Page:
Or as I understand it, the Innovators and Early Adopters are those people queuing from midnight to be the first in line to get the new gadget, whereas Laggards only moved to digital phones when analogue phones were no longer an option. We can see how undertaking digital transformation will be strongly influenced by Rogers’ Diffusion of Innovations.
How would you classify yourself and your organisation according to Rogers? An Innovator? Early Adopter? Early Majority? Late Majority? Laggard?
How does an organisation build its workforce for the digital future?
What I find is very common with organisations when considering this question, is they jump straight into: “What courses can you offer in Cloud, Artificial Intelligence, Big Data, Automation…?” This, to me, is suggesting a solution when they haven’t figured out the problem.
Let’s reverse engineer this for a moment: To know you need a course in x, you must know you have a skills gap in x, and to know you have a skills gap in x, you must have done a gap analysis, and to have done a gap analysis, you must first have known what skills and roles your organisation needs (now and for the future), and this will be based in part or full on some form of industry insight or capability framework to help identify the skills (ideally).
Make sense? Yet, how to start when you don’t know what skills or roles you need? The good news is that help is at hand. At QA we have a whole team of experts – Organisational Consultancy, a well-defined engagement approach and industry-leading tools to help organisations build their human capital and sustainable workforce of the future.
At the end of the day, "the journey of a thousand miles begins with the first step” (Lao Tzu), and if you need help taking your first step, get in contact: email@example.com
About QA Group
QA helps individuals and organisations achieve their potential through world-class Learning Strategy and Solutions. This includes: training and certification, innovative Talent Solutions that solve both business critical skills and capability gaps, Business Transformation solutions, enabling change and transformation through engagement and education of workforces, and Managed Learning Services. In addition, QA provides consultancy, apprenticeships and post graduate degrees on a range of technical, business and leadership subjects. With over 22 UK training centres – including Apprenticeships, Consulting and Cyber Academies – and a range of online learning options, QA offers an unparalleled set of learning solutions to both private and public sector organisations.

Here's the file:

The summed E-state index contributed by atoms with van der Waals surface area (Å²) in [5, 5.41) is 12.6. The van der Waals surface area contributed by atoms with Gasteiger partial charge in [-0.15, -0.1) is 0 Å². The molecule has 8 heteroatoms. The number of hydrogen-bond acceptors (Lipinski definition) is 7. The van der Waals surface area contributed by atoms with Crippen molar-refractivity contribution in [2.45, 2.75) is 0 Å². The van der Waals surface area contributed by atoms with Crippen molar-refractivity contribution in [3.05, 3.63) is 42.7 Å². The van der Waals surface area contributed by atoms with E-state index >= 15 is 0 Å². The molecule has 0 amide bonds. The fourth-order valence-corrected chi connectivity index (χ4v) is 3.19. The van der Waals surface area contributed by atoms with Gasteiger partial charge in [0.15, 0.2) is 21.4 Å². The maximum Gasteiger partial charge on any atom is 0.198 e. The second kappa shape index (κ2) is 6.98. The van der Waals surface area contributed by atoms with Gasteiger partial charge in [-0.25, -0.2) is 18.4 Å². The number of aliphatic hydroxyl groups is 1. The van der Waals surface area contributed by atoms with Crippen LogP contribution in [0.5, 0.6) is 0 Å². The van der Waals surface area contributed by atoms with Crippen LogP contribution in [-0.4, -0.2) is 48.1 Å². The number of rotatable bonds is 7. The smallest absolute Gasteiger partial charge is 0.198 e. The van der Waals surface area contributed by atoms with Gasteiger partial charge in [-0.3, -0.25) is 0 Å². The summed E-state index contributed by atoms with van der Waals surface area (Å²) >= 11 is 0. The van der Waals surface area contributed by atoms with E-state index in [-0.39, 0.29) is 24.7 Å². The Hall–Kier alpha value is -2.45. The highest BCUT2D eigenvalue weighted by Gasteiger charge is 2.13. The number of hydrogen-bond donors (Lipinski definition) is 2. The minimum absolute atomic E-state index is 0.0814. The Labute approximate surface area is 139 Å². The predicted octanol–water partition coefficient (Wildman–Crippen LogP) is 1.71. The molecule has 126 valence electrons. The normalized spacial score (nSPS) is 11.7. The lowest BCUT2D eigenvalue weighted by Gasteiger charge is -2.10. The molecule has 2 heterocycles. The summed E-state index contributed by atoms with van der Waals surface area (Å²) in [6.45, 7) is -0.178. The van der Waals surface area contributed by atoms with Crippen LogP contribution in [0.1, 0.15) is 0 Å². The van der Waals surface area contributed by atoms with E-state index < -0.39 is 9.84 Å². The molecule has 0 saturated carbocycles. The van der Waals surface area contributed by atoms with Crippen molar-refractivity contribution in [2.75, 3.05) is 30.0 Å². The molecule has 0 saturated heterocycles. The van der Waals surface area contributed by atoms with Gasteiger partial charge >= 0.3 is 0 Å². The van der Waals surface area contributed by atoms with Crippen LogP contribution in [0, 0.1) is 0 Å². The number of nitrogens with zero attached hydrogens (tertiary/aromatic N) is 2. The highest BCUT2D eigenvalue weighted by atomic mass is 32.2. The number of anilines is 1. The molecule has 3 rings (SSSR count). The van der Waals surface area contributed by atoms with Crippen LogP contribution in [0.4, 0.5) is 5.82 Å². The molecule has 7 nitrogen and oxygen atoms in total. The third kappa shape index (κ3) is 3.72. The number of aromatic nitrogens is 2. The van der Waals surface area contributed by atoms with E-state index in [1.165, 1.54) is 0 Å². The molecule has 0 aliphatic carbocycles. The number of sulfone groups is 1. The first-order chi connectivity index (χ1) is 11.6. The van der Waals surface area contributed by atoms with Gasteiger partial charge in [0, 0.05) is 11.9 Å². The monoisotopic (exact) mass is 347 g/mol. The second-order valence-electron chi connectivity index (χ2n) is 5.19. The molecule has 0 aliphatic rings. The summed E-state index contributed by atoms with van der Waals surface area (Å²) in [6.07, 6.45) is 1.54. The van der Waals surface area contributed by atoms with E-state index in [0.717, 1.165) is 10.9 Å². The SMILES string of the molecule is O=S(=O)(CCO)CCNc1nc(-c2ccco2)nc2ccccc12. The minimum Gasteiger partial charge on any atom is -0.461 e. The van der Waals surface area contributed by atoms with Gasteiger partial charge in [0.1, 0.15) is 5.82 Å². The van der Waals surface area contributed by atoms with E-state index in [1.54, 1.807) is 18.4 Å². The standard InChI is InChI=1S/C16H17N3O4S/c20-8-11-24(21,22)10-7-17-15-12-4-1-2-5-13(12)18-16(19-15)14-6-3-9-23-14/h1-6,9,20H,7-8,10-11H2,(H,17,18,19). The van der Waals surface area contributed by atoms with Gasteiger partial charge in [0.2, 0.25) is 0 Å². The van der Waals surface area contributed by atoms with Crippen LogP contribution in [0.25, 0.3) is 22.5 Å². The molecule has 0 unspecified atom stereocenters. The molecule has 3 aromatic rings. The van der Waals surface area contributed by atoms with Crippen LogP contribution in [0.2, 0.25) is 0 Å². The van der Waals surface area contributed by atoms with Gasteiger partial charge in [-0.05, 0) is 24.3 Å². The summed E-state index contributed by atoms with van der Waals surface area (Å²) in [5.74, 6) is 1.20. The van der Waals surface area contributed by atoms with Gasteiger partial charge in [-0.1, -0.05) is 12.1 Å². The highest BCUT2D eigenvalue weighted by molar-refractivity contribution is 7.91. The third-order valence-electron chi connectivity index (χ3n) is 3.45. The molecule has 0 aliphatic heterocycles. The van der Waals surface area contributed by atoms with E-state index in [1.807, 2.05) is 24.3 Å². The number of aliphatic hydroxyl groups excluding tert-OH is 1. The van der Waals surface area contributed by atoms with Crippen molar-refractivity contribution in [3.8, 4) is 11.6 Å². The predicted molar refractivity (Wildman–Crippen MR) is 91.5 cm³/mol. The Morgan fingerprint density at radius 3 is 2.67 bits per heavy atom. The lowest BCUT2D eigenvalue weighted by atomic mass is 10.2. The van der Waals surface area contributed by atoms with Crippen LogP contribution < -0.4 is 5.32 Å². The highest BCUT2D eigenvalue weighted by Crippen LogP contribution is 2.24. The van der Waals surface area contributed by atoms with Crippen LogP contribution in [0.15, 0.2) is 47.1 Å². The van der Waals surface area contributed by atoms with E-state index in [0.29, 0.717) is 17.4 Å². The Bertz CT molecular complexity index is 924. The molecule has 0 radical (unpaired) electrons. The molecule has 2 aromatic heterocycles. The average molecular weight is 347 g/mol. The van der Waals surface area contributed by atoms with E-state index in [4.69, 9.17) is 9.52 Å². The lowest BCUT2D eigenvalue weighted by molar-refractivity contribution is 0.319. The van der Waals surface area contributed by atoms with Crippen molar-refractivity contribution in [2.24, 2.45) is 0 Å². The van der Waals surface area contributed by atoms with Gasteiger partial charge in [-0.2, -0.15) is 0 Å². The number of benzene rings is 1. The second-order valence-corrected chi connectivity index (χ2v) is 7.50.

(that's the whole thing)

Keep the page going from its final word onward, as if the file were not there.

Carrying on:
Dr Ian Clarkson is Head of Organisational Consultancy at QA. Ian is a highly experienced consultant, author, trainer and speaker with over 20 years’ experience in project, programme and portfolio management, organisational change and learning – working with organisations in all sectors. Ian leads a team of consultants who work with organisations to develop their project, programme and portfolio management capability, so they are ready for the future of work.
Ian’s experience has been as a project and programme manager in the defence and automotive industries, running multi-million-pound projects and programmes. He was an author of the Association for Project Management (APM) Body of Knowledge edition 6 (BoK 6), and a cited reviewer to the most recent update of the PRINCE2 publication. Ian was also on the technical advisory board for the development of the APM Higher Apprenticeship in Project Management and the update of the APM suite of certifications for BoK 6. He is a regular contributor to Project Manager Today, and a prolific publisher of articles, blogs and webinars on the subject.
Ian is an accredited trainer in PRINCE2, MSP (Managing Successful Programmes), MoP (Management of Portfolios), Programme and Project Sponsorship, APM Project Fundamentals Qualification, and APM Project Management Qualification.
He is passionate about helping organisations prepare for the future – and when he’s not helping organisations transform, Ian reads the latest articles and research on the topic. Maybe he should just get out more instead!
More articles by Ian
Artificial intelligence, project management and the skills we'll need in 2030
Digital Transformation: Rise of the Machines
The project manager and small business owner: we need more entrepreneurial thinking
PRINCE2 versus APM Certifications: Don't be a silly billy... The Billy Bookcase analogy
Is project management in your DNA?
I'm OK – You're OK: How to have adult-adult conversations in the workplace
Gains and losses: What are your prospects for a successful project?
Project leadership advice from George Michael
Don’t ignore the gorilla in the room
How does psychology affect business decisions?